Team Nicaragua: A lot of Gallo Pinto!

  • Ivey MSc Students
  • |
  • Jul 10, 2017

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We met our classmates at the airport, slightly sun kissed and exhausted from our travels. Our shuttle took us to our homestays, where we would be spending the week with a host family. My host family was Rosa and Alfredo, who I would soon come to know as my Spanish grandparents. Rosa and Alfredo lived in Seattle for 15 years, where they raised five children. Rosa proudly showed me pictures from her retirement party, from her job as a custodian in a University Hospital. It was surprising that although they spent so much time in the United States, their English was extremely limited. Only returning to Managua a few years ago to retire, they still travel to the United States often to visit their children and grandchildren. They were truly the sweetest people and welcomed us into their house with open arms. Every day Rosa would show us new pictures of her children and grandchildren, proudly displaying their University graduation certificates on the walls.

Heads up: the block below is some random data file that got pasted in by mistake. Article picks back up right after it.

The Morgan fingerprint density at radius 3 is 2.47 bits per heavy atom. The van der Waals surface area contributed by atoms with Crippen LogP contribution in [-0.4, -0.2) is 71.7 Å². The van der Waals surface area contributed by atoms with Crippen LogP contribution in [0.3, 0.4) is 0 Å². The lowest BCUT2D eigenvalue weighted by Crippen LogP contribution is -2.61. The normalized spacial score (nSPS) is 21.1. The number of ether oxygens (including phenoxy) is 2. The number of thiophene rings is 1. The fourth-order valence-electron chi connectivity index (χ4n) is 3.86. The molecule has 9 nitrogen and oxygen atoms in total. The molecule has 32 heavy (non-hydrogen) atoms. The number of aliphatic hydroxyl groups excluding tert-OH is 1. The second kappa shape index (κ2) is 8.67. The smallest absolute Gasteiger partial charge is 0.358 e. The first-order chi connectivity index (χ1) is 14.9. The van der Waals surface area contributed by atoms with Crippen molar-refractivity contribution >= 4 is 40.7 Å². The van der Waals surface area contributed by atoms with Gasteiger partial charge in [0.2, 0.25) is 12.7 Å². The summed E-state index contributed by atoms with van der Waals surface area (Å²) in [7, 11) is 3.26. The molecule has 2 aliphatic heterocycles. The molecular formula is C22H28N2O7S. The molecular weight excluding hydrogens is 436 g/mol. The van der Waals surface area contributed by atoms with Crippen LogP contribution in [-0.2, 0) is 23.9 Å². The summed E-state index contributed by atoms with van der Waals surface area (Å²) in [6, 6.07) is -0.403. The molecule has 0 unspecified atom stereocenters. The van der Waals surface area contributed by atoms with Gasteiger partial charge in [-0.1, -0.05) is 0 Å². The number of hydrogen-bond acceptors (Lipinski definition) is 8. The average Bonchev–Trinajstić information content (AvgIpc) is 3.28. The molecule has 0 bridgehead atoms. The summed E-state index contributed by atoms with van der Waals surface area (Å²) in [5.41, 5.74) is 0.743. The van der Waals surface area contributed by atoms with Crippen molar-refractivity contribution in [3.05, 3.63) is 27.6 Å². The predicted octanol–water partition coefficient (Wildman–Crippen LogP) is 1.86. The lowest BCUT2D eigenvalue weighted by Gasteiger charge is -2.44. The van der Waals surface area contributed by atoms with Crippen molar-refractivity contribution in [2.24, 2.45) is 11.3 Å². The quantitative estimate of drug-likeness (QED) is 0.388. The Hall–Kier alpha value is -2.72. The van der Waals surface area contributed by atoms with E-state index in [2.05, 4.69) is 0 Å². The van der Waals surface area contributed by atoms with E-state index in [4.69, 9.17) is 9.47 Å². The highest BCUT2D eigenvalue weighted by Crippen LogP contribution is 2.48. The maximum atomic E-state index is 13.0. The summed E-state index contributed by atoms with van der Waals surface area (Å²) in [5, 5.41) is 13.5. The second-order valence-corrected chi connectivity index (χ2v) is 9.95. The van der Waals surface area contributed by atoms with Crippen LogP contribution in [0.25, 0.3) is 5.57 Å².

Tayler’s homestay seemed to be the most posh of the three, accommodating four of the girls and belonging to Zoila who was the homestay coordinator for the school. The homes were far nicer than expected, although there was no air conditioner and no hot water - something that Tayler and I had grown accustomed to during our travels in Honduras but was new to the rest of our colleagues. One major difference we could see from home was the value placed on security. Each home had 8 feet high fences and was locked with several padlocks after dark, giving the area an eerie feeling at nightfall. There were definite perks to the homestay however as the food was amazing (and so was getting fed three full meals a day.) After two weeks on the road, there is nothing better than a home-cooked meal. Nicaraguan food traditionally consists of gallo pinto (rice and beans), plantains, and chicken. The group had various dietary needs, such as vegetarianism and lactose and wheat intolerances, there were a few concerns about diet but each homestay had fresh vegetables and fruit at every meal, allowing everyone to get more than their fill.